hen birds occupied the nests in the morning, while the male birds went out into the surrounding country to feed, returning about ten o'clock, taking the nests, while the hens went out to feed, returning about three o'clock. Again changing nests, the male birds went out the second time to feed, returning at sundown. The same routine was pursued each day until the young ones were hatched and nearly half grown, at which time all the parent birds left the brooding grounds about daylight. On the morning of the eleventh day, after the eggs were laid, I found the nesting grounds strewn with egg shells, convincing me that the young were hatched. In thirteen days more the parent birds left their young to shift for themselves, flying to the east about sixty miles, when they again nested. The female lays but one egg during the same nesting.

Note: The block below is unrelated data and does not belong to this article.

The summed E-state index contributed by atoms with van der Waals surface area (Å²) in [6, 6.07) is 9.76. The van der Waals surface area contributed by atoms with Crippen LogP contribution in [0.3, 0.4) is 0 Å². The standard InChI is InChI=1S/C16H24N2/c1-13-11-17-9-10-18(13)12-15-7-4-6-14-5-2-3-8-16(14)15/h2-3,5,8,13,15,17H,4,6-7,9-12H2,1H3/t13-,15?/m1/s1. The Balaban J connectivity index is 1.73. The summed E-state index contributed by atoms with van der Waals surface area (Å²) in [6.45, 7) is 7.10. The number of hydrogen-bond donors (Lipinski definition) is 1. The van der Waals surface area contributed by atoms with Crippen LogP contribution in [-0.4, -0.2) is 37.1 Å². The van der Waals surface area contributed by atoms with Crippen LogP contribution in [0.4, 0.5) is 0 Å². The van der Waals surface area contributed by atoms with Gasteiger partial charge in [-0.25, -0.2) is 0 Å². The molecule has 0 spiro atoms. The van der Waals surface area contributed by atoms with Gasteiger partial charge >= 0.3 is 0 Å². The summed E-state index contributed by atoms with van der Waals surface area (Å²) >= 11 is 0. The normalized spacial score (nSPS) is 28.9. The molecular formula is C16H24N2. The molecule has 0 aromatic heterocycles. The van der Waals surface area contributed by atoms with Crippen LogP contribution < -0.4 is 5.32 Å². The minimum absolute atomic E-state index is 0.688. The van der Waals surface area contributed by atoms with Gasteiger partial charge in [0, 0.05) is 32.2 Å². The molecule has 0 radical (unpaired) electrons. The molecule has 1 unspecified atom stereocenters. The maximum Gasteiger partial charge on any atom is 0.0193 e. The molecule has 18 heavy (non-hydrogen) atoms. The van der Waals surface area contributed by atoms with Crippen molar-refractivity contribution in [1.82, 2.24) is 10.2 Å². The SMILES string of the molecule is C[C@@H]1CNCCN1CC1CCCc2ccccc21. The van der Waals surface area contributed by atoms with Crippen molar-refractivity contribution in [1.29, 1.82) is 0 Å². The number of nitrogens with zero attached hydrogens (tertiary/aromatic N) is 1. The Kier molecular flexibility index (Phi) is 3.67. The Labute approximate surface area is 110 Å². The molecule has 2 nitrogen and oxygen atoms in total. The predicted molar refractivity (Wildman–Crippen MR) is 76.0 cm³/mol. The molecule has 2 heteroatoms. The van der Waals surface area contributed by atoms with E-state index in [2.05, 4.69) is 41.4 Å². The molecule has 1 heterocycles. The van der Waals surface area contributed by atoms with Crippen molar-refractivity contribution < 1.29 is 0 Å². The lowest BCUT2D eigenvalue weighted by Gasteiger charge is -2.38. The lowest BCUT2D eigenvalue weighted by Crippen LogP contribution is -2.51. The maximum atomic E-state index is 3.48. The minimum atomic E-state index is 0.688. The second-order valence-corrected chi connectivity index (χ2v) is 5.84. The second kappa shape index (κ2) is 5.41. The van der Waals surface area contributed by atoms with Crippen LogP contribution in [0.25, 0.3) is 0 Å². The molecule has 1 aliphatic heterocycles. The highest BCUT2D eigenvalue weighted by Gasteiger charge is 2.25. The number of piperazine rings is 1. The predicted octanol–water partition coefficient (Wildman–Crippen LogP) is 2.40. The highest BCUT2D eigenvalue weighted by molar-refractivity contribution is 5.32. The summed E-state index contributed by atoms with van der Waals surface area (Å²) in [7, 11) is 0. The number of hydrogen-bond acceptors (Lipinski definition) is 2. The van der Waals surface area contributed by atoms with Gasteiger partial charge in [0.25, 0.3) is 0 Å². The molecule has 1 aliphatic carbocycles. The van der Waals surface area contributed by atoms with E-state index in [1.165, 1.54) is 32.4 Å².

Both sexes secrete in their crops milk or curd with which they feed their young, until they are nearly ready to fly, when they stuff them with mast and such other raw material as they themselves eat, until their crops exceed their bodies in size, giving to them an appearance of two birds with one head. Within two days after the stuffing they become a mass of fat—"a squab." At this period the parent bird drives them from the nests to take care of themselves, while they fly off within a day or two, sometimes hundreds of miles, and again nest.
It has been well established that these birds look after and take care of all orphan squabs whose parents have